Pat, Gian Piero, and Rich,

We all seem to agree that a triadic relation, such as give(x,y,z), can

be mapped to and from a linguistic representation that uses an entity

of type Giving (or whatever you want to call it) and three binary

relations. Following is an equivalence stated in CLIF:

(forall (x y z)

(iff (Give x y z)

(exists (w) (and ((Giving w) (Agnt w x) (Benf w y) (Theme w z)))))

The points of contention are

1. Is one form preferable to the other? Which one? Why?

2. Does one form lose information contained in the other?

3. Do verbs such as 'give' have a fixed arity or should the

number of possible arguments be considered open-ended.

For #1, it seems obvious that (Give x y z) is more compact than the

expansion. If all other things are equal, a more compact form is

usually more efficient than a more expansive form. The people who

implement "triple stores" claim that they can handle the expanded

form with purely binary relations more efficiently than a form with

n-ary relations for arbitrary n. But others who process very large

graphs have developed efficient ways of handling n-ary relations.

The linguists have a stronger argument for the expanded form:

it explicitly shows linguistic information that is important

in translations to and from natural languages. They can state

a small number of general rules for handling each type of

case or thematic relation instead of writing a much larger

number of specialized rules for each type of verb.

For #2, the answer is "Yes, but."

The compact form loses information about the thematic roles,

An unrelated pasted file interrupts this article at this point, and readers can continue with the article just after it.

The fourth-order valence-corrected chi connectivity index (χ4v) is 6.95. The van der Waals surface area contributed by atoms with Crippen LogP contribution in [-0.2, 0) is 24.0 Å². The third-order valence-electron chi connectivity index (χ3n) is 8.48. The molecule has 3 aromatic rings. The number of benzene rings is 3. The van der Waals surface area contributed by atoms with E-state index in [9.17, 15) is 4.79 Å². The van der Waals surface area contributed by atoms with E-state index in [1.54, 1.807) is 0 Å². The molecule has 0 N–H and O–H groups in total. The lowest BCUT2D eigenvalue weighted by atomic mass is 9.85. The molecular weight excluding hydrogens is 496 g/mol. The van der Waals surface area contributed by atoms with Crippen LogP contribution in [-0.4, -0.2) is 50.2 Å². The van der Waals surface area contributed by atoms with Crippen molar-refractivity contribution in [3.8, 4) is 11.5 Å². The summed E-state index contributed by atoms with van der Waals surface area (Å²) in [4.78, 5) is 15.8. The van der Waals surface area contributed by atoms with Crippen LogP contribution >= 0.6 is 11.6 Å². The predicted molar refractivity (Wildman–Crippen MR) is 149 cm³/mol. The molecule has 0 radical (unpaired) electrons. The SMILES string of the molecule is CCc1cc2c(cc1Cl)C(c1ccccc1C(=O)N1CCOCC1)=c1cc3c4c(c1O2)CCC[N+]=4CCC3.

and the expanded form loses information about the connectivity.

*BUT* any information lost by the transformation is contained

in the equivalence rule that states the transformation.

So the debate centers around how easy it is to find the

transformation rule when needed and apply it to recover

whatever information was lost.

For #3, Pat cited an argument by Strawson:

PH> What do you mean by the "n-ary character"? Remember that n here

is a free parameter. Do you mean, in this example, the 3-ary

character (John, book, Mary)? Because, as Strawson argued

convincingly many years ago, one of the basic problems of thinking

of these as multi-argument relations is precisely that they have

no fixed number of arguments. One can go an adding qualifications

almost for ever: John gave a book to Mary .. with pleasure, quickly,

in the evening, last year, in Geneva, ... and so on. (Strawson's

example was: "He did it at midnight, in the kitchen, with a knife,

silently... " He made a sandwich, it turned out.)

Long before Strawson, linguists had observed a distinction between

obligatory and optional (AKA inner and outer) participants in the

action or state expressed by a verb. For 'give', the number of

inner or obligatory participants is 3, and there is an open-ended

number of optional relationships for the time, place, manner, etc.